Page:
Creating a Platform for Pay Equity at the Office
US federal legislation has laid the groundwork for businesses to establish pay equity between men and women. As an amendment to the Fair Labor Standards Act of 1938, the Equal Pay Act of 1963 made it illegal to pay men and women different salaries for the same work, and stipulations in Title VII of the Civil Rights Act of 1964 also prevent employers from engaging in unfair pay practices. Moreover, a Title VII amendment requires businesses to provide employee data that gives demographic information to the Equal Employment Opportunity Commission.
In addition to these protections, employers can independently create a platform for addressing pay equity. Even with the legal protections established almost 60 years ago, there is still a pay gap, with women earning 80 cents per every dollar a man earns.
Women have made strides in closing the gap, but in some industries, the disparity is in the millions and billions, according to a 2018 CNBC article. For example, in financial services, male financial managers earn $100,575 while female financial managers earn $65,237. However, as a group, women lost roughly $19.6 billion in 2018. Moreover, an American Association of University Women study based on 2017 Census data found, for physicians and surgeons, this gap in pay translates into women as a collective earning $500 billion less than men.
In STEM fields, women also seem to lag behind their male counterparts in monetary compensation. A 2020 Cybersecurity Professional Salary Skills and Stress Survey found that men earned on average $91,000 while women earned $62,000. Additionally, figures from the National Center for Women & Information Technology found that recent female graduates in computer science earned $79,223, and men earned $82,159.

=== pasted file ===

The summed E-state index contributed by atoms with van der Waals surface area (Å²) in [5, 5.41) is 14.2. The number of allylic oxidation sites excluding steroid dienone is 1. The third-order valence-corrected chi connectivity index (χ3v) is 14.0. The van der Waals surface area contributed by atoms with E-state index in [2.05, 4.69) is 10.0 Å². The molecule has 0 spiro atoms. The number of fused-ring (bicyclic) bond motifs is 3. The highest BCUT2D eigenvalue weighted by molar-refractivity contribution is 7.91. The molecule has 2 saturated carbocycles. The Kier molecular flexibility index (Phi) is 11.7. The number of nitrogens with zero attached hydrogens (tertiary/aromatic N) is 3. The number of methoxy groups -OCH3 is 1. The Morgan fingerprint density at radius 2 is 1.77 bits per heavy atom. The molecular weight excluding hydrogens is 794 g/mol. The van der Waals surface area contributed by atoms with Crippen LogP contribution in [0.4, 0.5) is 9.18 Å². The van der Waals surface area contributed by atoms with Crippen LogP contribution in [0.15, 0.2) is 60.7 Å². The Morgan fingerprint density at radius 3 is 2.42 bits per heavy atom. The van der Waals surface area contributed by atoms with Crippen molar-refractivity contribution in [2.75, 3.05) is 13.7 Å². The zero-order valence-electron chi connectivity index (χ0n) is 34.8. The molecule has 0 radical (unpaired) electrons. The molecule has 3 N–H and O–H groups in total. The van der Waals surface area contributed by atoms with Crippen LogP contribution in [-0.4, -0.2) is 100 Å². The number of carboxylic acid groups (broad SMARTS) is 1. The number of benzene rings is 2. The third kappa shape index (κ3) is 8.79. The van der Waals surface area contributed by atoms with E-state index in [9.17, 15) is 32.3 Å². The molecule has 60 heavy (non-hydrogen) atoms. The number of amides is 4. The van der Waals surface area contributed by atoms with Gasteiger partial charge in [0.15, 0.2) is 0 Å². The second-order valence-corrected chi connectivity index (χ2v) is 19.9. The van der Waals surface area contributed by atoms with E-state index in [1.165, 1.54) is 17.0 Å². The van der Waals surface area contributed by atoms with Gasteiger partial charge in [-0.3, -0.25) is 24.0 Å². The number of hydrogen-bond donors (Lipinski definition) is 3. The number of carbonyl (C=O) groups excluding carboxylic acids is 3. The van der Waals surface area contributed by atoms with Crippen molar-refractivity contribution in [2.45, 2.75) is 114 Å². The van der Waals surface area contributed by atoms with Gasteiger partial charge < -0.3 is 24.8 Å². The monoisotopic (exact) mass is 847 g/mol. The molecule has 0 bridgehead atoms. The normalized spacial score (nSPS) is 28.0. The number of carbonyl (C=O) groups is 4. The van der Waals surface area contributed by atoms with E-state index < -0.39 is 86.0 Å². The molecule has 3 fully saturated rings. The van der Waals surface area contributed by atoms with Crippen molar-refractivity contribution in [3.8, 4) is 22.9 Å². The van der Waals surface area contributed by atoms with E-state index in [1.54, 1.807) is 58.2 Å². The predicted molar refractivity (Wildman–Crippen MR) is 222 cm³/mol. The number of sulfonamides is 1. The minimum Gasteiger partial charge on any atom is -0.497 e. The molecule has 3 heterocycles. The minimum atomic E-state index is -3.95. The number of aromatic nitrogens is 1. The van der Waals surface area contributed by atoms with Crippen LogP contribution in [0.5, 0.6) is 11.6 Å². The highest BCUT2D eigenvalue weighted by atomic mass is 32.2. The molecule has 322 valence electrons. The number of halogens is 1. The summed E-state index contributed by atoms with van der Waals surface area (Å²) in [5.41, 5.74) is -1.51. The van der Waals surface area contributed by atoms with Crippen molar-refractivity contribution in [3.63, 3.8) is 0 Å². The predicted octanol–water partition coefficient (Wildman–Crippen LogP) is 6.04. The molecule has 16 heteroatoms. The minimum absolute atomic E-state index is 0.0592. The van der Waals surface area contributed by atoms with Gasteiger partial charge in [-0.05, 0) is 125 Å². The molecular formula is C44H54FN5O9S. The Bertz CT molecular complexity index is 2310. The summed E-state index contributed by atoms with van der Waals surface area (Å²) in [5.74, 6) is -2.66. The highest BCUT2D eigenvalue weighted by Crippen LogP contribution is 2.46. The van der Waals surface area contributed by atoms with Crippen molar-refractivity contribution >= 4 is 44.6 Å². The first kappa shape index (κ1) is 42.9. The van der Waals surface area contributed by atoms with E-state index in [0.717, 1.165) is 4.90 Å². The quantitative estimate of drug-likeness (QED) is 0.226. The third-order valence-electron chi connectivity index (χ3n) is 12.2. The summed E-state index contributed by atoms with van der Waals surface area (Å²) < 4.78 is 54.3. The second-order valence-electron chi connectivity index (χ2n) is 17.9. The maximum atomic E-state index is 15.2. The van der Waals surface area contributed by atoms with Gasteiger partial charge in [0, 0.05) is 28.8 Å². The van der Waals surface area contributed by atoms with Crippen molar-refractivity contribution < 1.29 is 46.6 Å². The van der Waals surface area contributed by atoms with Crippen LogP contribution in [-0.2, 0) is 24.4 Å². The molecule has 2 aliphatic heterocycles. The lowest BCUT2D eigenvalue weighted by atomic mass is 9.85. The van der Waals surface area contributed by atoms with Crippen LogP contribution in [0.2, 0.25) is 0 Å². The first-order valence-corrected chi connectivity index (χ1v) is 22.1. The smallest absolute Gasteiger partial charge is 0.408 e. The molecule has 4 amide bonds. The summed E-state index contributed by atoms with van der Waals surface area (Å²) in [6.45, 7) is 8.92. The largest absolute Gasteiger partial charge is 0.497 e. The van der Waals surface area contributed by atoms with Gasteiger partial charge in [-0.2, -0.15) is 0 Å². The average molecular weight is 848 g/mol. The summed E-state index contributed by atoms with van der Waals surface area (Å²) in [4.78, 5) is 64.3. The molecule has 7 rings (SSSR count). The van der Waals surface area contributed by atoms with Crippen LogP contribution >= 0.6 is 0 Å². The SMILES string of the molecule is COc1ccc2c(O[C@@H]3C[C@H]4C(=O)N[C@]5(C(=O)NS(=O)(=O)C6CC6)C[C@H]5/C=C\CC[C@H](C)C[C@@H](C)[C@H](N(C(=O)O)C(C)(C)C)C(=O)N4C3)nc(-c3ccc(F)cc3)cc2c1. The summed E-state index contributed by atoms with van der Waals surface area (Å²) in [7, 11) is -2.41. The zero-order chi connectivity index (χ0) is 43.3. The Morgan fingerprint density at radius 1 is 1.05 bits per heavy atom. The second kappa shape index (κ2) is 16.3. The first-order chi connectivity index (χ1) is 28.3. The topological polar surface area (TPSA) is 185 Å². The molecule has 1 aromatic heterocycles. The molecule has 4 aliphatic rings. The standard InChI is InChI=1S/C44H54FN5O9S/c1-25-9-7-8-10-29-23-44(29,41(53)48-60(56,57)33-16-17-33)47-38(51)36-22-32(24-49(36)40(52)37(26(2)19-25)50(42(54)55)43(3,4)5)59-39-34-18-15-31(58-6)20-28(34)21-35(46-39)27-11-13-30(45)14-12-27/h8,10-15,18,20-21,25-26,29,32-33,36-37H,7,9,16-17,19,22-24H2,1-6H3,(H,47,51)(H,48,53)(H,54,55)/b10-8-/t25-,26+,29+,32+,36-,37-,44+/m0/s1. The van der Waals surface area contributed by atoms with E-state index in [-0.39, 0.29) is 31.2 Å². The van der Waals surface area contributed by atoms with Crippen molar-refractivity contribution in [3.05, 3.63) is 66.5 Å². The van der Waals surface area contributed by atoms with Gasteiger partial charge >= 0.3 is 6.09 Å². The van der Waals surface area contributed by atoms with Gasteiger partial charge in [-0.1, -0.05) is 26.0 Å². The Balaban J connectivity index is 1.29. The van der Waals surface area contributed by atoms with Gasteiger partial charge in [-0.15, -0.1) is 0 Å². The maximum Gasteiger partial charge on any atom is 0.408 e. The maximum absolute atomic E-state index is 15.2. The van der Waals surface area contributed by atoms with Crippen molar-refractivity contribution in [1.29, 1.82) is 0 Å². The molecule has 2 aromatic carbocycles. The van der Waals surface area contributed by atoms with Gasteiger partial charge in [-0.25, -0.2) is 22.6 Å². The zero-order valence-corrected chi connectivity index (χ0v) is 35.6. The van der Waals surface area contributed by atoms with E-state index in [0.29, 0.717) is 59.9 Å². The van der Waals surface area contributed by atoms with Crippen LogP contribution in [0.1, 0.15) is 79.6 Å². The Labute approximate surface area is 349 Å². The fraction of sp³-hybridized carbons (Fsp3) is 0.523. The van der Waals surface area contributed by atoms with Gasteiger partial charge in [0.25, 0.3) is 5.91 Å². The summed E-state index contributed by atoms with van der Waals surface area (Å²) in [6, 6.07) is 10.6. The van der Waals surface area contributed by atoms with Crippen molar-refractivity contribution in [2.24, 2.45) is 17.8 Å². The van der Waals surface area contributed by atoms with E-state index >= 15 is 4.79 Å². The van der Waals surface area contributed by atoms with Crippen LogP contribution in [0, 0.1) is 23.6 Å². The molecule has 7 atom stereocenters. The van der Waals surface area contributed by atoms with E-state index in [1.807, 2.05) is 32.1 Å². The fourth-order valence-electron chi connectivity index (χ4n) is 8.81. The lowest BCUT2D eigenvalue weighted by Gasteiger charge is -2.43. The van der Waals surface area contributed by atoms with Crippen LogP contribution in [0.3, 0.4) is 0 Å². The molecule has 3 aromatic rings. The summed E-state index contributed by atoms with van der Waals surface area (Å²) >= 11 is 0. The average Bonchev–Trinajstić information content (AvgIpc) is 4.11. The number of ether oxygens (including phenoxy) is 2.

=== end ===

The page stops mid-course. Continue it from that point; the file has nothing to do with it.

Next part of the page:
Some posit that old attitudes regarding men being breadwinners are central to this disparity. At the same time, other experts argue that women might not work as much, might retire early to raise children, or might not apply for leadership positions as another reason that women do not earn as men over the life of their professional careers.
However, more companies have become proactive in devising ways to close this gap. Data from a 2019 Pay Equity Practices Survey of C-Suite Reward Leaders reported that 72 percent of employers engaged in identifying and resolving the causes of pay equity, and 93 percent have performed a pay equity analysis.
Many suggest that a pay equity audit (PEA) is a proactive step in establishing pay equity within a business. Companies with 50 plus employees rely on HR professionals to perform the audit, while larger companies employing 500 plus employees contract with a consulting firm specializing in performing these types of audits.
A PEA involves the business comparing pay schedules among employees keeping in mind the types of duties required of each position. Essentially, the assessment considers factors associated with work experience, education, and job performance. If there are pay discrepancies, the company investigates why a disparity exists.
Another action a company might take to establish a platform for promoting pay equity involves preparing HR and legal counsel to take action if an issue arises. When issues where the words “pay equity,” “equality,” or “fairness” are involved, make sure that HR is in the loop to investigate any claims or complaints. Finally, make sure employment counsel and any in-house legal teams are briefed on any situations that might arise with an employee.
Originally published at http://local713ibotu.wordpress.com on January 21, 2022.